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Regards to all our listeners!
I'm Rob Logan, Ph.D., senior staff, U.S. National Library of Medicine (NLM).
Here is what's new this week in To Your Health - a consumer health oriented podcast from NLM - that helps you use MedlinePlus to follow up on weekly topics.
Websites that publish scientific and biomedical disinformation, hoaxes, and propaganda use social media to drive web traffic and accelerate fake health news, suggests an editorial recently published simultaneously in BMJ and Health News Review.
Gary Schwitzer, the publisher of Healthnewsreview.org, explains (and we quote): 'the democratization of the internet delivers the unfortunate side effect of allowing fake health news to be spread by websites that deliberately publish hoaxes, propaganda, and disinformation as real news — often using social media to drive web traffic and amplify their effect' (end of quote).
Moreover, Schwitzer, an internationally respected health journalist, suggests the sources of fake health news (and we quote): 'are often public relations news releases emanating from ...vested interests most notoriously from questionable commercial interest such as companies selling herbal cures for cancers, but also from main government health agencies, universities, clinicians, hospitals and medical centers, drug and device manufacturers, and industry funded advocacy groups' (end of quote).
For example, Schwitzer cites a press release that touted preventing concussions among athletes by drinking a locally produced chocolate milk product, which was distributed by the University of Maryland in January 2016. Schwitzer explains the research highlighted in the press release was not peer reviewed nor published -- and the release neglected to explain the study's lead researcher received $200,000 from the Allied Milk Foundation.
While the University of Maryland quickly withdrew the release, Schwizer notes a subsequent university-generated report suggested the study's investigators were less attentive to a potential conflict of interest because they believed the overall project supported a small, local business, which was a priority of the state and its flagship public university.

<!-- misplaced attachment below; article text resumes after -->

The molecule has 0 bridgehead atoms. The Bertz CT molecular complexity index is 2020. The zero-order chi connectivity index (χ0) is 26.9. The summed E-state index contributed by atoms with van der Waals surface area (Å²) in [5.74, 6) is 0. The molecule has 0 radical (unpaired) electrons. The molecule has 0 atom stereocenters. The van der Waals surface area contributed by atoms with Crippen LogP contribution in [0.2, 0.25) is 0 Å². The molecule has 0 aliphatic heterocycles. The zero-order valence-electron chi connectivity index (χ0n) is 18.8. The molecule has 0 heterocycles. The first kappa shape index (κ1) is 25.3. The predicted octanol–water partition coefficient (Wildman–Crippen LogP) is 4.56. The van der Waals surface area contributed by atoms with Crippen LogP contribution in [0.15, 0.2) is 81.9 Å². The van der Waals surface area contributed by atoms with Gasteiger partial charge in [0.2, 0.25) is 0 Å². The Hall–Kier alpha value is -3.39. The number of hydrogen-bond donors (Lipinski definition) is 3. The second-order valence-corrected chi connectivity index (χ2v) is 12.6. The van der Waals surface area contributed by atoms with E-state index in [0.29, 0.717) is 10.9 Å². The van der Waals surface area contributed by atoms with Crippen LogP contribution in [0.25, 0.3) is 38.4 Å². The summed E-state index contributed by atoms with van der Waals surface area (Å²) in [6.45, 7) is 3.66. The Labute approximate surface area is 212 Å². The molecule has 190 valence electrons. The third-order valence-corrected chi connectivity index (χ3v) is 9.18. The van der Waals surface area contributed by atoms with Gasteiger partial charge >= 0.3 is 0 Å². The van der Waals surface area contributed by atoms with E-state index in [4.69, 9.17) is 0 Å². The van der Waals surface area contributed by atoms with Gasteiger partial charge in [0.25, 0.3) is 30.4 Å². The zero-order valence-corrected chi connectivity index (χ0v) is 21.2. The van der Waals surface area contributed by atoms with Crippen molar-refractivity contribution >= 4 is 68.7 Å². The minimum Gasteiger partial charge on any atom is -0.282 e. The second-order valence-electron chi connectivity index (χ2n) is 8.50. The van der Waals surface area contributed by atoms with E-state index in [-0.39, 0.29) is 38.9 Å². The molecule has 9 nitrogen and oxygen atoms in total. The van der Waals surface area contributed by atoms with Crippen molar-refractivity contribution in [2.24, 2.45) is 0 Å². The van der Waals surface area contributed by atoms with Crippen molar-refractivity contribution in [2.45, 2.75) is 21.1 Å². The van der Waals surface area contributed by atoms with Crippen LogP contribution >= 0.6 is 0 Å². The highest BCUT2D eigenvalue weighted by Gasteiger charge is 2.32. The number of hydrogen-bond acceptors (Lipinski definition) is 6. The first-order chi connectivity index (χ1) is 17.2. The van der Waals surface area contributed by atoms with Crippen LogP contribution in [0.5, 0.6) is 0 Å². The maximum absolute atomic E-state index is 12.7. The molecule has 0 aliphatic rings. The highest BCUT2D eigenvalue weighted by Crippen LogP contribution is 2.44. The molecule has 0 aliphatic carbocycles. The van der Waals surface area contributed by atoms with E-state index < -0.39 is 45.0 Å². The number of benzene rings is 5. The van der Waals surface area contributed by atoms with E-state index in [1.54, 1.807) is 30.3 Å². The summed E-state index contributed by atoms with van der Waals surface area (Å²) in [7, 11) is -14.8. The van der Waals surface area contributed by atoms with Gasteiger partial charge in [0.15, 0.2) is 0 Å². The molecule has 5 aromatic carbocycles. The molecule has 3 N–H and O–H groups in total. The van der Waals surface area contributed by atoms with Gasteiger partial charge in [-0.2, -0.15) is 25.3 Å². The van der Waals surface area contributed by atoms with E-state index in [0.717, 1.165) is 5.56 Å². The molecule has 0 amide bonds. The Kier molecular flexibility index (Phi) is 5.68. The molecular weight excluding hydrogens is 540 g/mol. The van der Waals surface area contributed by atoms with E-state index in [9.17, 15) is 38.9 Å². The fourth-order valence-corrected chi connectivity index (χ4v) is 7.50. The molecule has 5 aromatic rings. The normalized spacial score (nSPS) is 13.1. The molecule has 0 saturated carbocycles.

Indeed, Schwitzer reports the project was underwritten by the Maryland Industrial Partnerships program that (and we quote): 'promotes the development and commercialization of products and processes through industry/university research partnerships' (end of quote). Schwitzer emphasizes many universities (as well as institutions within health care industries) have similar arrangements.
Overall, Schwitzer continues the Maryland incident suggests how basic journalistic and other professional ethics can be eclipsed in a climate where economic stimuli and publicity become institutional and public policy priorities. In other words, Schwitzer suggests the climate in which some health news is generated is not necessarily motivated by evidence or ethical procedures.
The role of health journalists, Schwitzer emphasizes, is to recognize hyperbole and provide health news that contains an evidence-based and rigorous, research procedural foundation.
Schwitzer concludes (and we quote): 'Now, more than ever, the public should have higher expectations of higher standards in journalism about healthcare. Journalism has the ability to expose and dismantle news that is fake and to refute unsubstantiated criticism of news that is not fake' (end of quote).
Meanwhile, a tutorial about evaluating the health information found on the Internet (from NLM) is accessible within the 'start here' section of MedlinePlus.gov's evaluating health information health topic page.
NLM also provides a separate guide to healthy web surfing for medical information also in the 'start here' section of MedlinePlus.gov's evaluating health information health topic page.
NIH's National Center for Complementary and Integrative Health provides a website devoted to understanding health news, which is available within the 'specifics' section of MedlinePlus.gov's evaluating health information health topic page.
MedlinePlus.gov's evaluating health information health topic page additionally provides links to the latest pertinent journal research articles, which are available in the 'journal articles' section. You can sign up to receive updates about evaluating health information as they become available on MedlinePlus.gov.
To find MedlinePlus.gov's evaluating health information health topic page, please type 'evaluating health information' in the search box on MedlinePlus.gov's home page, then, click on 'evaluating health information (National Library of Medicine).'
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It was nice to be with you! Please join us here next week and here's to your health!